The Lawyers Get All the Money – The Clients Get Nothing
For anyone looking for (another) reason to dislike the legal profession, there is this. Following a merger the tradition in this country is for the shareholders of the selling company to sue for some reason or other. Usually the basis for the suit is that somehow the shareholders of the selling company did not get fair value. The basis for the lawsuit doesn’t really matter, the origin of the suit is to generate legal fees for the firm representing the class of plaintiff’s, with some money, of course, left over for the plaintiffs.
But for some law firms the money going to the plaintiffs just gets in the way of money going to the law firms. So it turns out that a Businessweek investigation found that in a large number of cases the settlement proceeds all go to the plaintiff’s attorneys.
In the last two years, 57 investor class actions filed against merging companies settled with court approval. Of those, 40 cases, or 70 percent, included money for plaintiffs’ lawyers and none for clients, according to court data compiled by Bloomberg. The lawyers’ take in those cases: $32.4 million.
Now one might thing that such a situation is illegal. Apparently not. One might think that such a situation is unethical. Apparently not. Here’s the way the scam works.
Two hours and 27 minutes after a Dec. 27 announcement that Ventas (VTR), a Chicago-based owner of senior housing and medical properties, would acquire Cogdell Spencer, the law firm Rigrodsky & Long posted a notice that it was investigating whether directors had shopped for the best price. The notice invited shareholders in Cogdell, a medical building owner in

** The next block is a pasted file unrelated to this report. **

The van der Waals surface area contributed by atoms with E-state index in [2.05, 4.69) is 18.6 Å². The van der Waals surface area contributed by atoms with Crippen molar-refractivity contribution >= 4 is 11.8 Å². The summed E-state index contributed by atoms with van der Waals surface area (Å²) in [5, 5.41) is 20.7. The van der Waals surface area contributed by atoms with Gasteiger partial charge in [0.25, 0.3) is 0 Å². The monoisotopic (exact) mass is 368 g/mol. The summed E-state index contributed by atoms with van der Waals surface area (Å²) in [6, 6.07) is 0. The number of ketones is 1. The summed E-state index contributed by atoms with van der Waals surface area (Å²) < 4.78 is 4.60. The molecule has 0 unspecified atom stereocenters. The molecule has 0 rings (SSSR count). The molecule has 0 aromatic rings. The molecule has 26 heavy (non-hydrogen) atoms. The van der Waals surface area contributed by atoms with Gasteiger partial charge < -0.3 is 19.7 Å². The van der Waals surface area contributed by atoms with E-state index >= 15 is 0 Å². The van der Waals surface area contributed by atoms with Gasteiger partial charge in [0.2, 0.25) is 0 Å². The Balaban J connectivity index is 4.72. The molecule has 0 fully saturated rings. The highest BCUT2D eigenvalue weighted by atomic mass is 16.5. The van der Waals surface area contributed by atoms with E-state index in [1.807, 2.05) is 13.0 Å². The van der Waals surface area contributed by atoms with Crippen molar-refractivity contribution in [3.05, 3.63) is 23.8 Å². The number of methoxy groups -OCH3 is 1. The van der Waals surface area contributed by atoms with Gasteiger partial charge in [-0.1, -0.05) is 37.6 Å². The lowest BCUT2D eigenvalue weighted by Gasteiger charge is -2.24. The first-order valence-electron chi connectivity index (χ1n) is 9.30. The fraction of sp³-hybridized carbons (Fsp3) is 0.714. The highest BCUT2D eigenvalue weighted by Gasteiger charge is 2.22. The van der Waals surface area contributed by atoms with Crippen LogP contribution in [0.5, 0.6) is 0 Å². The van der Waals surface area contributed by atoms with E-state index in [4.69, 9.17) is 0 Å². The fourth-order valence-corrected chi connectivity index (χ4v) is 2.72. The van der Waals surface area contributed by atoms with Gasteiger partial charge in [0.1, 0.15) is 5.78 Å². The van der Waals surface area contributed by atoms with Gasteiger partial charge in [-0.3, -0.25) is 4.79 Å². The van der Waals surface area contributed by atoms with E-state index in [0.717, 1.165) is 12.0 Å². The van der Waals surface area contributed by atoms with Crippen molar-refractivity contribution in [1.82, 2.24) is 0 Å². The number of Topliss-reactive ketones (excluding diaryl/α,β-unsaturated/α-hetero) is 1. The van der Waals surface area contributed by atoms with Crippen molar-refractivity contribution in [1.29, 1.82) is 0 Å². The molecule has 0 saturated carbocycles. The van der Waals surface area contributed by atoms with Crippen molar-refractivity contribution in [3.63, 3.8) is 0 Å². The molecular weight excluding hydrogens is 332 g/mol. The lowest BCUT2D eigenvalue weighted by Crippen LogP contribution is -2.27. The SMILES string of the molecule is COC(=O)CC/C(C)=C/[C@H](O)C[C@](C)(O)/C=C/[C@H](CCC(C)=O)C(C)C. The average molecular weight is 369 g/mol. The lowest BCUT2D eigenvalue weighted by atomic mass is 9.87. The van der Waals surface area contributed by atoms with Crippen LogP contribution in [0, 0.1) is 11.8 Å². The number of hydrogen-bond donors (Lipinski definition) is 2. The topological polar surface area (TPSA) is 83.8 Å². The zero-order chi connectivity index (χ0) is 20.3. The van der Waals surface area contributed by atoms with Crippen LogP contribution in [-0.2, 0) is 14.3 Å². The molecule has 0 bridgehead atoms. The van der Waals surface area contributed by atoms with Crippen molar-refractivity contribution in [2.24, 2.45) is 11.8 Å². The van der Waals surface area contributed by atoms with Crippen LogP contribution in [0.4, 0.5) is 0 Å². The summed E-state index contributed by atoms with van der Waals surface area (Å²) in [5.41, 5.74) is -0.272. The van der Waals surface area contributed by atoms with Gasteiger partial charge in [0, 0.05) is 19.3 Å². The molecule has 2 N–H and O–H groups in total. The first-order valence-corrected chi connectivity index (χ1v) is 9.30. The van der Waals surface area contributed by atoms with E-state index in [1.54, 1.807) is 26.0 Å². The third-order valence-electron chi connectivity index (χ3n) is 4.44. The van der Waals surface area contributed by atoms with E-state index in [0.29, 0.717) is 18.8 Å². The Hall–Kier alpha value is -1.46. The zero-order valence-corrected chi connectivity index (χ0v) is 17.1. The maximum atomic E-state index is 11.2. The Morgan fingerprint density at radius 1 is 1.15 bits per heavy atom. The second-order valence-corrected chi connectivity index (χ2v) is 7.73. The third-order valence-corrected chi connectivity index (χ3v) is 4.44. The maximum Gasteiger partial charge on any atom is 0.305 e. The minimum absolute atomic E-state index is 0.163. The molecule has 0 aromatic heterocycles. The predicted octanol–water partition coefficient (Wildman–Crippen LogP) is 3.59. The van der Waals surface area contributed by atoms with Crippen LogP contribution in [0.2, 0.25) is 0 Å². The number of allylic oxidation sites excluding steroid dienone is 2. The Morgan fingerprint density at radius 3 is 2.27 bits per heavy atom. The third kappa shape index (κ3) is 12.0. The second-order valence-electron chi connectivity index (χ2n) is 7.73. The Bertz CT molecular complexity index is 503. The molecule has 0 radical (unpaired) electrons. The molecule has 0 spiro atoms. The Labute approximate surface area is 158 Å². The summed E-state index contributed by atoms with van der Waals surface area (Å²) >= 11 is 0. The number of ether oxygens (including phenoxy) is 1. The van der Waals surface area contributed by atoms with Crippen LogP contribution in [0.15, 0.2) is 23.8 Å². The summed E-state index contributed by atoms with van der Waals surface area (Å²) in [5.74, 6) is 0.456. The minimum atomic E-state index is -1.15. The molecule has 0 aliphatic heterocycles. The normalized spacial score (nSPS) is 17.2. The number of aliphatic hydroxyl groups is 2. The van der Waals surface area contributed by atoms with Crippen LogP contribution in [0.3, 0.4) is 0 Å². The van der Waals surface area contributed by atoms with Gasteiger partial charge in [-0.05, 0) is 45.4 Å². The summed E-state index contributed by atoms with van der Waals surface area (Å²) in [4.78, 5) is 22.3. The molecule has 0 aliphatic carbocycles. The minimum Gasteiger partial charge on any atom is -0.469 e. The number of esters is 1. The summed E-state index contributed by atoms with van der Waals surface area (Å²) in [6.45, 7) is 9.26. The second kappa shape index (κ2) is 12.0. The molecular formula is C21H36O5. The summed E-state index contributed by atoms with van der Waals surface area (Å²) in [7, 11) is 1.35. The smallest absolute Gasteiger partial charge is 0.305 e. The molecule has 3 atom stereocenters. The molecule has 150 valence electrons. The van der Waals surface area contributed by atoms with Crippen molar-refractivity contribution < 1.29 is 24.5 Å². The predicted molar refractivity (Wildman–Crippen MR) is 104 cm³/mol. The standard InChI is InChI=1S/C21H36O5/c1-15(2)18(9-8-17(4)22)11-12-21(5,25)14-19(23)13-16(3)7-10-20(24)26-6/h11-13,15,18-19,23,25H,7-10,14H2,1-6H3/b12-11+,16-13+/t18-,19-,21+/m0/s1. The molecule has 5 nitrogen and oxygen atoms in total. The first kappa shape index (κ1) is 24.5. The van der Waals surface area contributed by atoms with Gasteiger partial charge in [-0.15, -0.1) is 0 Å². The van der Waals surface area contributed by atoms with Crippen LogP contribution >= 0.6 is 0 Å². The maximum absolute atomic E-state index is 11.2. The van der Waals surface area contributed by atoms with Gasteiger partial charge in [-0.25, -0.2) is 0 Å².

, to call Rigrodsky & Long for information. Within a week, 11 more law firms posted similar notices. Lawsuits followed. “Every single deal, as soon as it gets announced, websites go up and notices go up on the Internet that this and that plaintiffs’ firm is investigating,” says Jim Woolery,JPMorgan Chase’s (JPM) co-head of North American mergers and acquisitions and a former partner at Cravath, Swaine & Moore. “What they are doing is trolling for plaintiffs.” He adds, “The overwhelming—overwhelming—majority of these cases do not result in any substantive benefit for shareholders.” Charlotte, N.C.
could crack down on this process. And maybe they are doing so with this result Delaware
“Delaware could risk losing its status as the de facto national corporate law court,” according to the study by Northwestern’s Black and law professors at the University of Cambridge and the University of Oxford. One possible factor is that Chancery judges have gotten tougher on lawyers who produce meager results for their clients, lawyers and academics say.
As for the legal profession itself, well it is self regulating, as should be obvious from this news story.